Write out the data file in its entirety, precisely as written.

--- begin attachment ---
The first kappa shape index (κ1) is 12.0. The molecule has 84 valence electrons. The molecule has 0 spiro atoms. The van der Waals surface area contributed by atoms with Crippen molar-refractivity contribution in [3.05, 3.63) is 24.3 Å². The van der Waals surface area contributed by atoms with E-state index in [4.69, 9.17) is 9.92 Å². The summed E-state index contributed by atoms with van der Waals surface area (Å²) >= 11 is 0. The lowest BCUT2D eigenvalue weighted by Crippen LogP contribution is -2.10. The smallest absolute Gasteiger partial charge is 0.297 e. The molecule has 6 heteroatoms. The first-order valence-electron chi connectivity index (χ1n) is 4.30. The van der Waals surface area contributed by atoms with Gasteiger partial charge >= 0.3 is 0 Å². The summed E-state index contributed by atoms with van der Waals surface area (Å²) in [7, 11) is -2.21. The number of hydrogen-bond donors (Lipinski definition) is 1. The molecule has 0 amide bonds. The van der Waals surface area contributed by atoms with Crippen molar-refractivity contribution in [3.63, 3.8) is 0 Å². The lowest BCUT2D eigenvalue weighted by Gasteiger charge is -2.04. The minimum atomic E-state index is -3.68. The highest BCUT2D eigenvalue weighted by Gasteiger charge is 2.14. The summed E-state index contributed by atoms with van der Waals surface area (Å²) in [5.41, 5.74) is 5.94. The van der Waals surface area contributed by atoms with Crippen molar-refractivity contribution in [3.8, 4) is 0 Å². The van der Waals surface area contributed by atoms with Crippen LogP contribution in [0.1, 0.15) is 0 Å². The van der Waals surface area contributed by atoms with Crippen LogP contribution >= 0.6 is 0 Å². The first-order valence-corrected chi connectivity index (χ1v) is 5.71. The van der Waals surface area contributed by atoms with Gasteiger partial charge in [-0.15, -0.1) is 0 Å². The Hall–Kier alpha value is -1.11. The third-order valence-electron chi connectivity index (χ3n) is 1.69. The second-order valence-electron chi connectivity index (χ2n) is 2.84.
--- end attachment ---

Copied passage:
The first kappa shape index (κ1) is 12.0. The molecule has 84 valence electrons. The molecule has 0 spiro atoms. The van der Waals surface area contributed by atoms with Crippen molar-refractivity contribution in [3.05, 3.63) is 24.3 Å². The van der Waals surface area contributed by atoms with E-state index in [4.69, 9.17) is 9.92 Å². The summed E-state index contributed by atoms with van der Waals surface area (Å²) >= 11 is 0. The lowest BCUT2D eigenvalue weighted by Crippen LogP contribution is -2.10. The smallest absolute Gasteiger partial charge is 0.297 e. The molecule has 6 heteroatoms. The first-order valence-electron chi connectivity index (χ1n) is 4.30. The van der Waals surface area contributed by atoms with Gasteiger partial charge >= 0.3 is 0 Å². The summed E-state index contributed by atoms with van der Waals surface area (Å²) in [7, 11) is -2.21. The number of hydrogen-bond donors (Lipinski definition) is 1. The molecule has 0 amide bonds. The van der Waals surface area contributed by atoms with Crippen molar-refractivity contribution in [3.63, 3.8) is 0 Å². The lowest BCUT2D eigenvalue weighted by Gasteiger charge is -2.04. The minimum atomic E-state index is -3.68. The highest BCUT2D eigenvalue weighted by Gasteiger charge is 2.14. The summed E-state index contributed by atoms with van der Waals surface area (Å²) in [5.41, 5.74) is 5.94. The van der Waals surface area contributed by atoms with Crippen molar-refractivity contribution in [3.8, 4) is 0 Å². The van der Waals surface area contributed by atoms with Crippen LogP contribution in [0.1, 0.15) is 0 Å². The van der Waals surface area contributed by atoms with Crippen LogP contribution >= 0.6 is 0 Å². The first-order valence-corrected chi connectivity index (χ1v) is 5.71. The van der Waals surface area contributed by atoms with Gasteiger partial charge in [-0.15, -0.1) is 0 Å². The Hall–Kier alpha value is -1.11. The third-order valence-electron chi connectivity index (χ3n) is 1.69. The second-order valence-electron chi connectivity index (χ2n) is 2.84.